# measure power using cro

Discussion in 'General Electronics Chat' started by harrypot_007, May 29, 2010.

1. ### harrypot_007 Thread Starter New Member

Apr 27, 2010
1
0
sir,
how can i measure the power dissipation of a circuit as a function of time using cro .

2. ### beenthere Retired Moderator

Apr 20, 2004
15,815
293
Power is measure in watts, which are a function of voltage and current. Power metering is usually done with a wattmeter - http://en.wikipedia.org/wiki/Wattmeter

You might be able to set up one oscilloscope channel to register voltage and another for current. With a USB output, you could log the data over time, but the accuracy might be less than what you need.

3. ### whale Active Member

Dec 21, 2008
111
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in case of ac power there is a special parameter called power factor, so the power you manipulated by multiplying voltage and current will give higher power value.so, its always better to measure power with watt meter.

4. ### The Electrician AAC Fanatic!

Oct 9, 2007
2,630
468
First, you need an oscilloscope that can do trace math. It must be able to show a trace which is the instantaneous product of the voltages applied to two channels of the scope.

Here are two images showing the result. I put a small resistor (.1 ohm) in series with a compact fluorescent lamp to measure the current. You must use an isolation transformer for this particular measurement for safety.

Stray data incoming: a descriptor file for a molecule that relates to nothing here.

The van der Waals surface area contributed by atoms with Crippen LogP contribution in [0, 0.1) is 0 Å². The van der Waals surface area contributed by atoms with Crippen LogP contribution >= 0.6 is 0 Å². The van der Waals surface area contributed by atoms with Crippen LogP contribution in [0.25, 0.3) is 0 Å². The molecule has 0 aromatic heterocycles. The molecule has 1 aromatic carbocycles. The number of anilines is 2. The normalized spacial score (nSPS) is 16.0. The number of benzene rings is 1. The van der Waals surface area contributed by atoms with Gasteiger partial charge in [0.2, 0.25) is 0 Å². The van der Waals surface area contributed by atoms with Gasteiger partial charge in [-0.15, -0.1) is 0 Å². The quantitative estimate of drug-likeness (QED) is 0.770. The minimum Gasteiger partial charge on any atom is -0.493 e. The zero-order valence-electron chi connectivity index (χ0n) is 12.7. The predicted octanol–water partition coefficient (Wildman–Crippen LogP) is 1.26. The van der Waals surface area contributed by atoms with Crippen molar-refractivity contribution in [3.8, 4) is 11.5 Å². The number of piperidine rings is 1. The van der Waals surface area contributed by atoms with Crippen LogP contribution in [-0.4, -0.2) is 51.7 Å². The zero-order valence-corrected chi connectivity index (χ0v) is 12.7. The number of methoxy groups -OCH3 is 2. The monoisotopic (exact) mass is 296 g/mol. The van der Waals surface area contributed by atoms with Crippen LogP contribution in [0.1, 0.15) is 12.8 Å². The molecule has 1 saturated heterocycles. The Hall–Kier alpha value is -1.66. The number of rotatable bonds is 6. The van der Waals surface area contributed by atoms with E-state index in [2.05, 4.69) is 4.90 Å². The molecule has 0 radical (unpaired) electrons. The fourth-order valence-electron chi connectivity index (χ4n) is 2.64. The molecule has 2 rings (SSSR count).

Channel 1 of the scope (orange) is showing the line voltage. Channel 2 (blue) is showing the current through the lamp. The red trace is the product of the voltage at channel 1 and channel 2; it is the instantaneous power into the lamp.

The first image is from a lamp with an large inductive ballast. Notice that the power goes negative for a small interval of time. The current drawn from the line is nearly sinusoidal, although the power factor is not 1.

The second image is from a more typical lamp. The current drawn is quite non-sinusoidal, but the power just barely goes negative. The power factor is worse than the first lamp because the current is so distorted.

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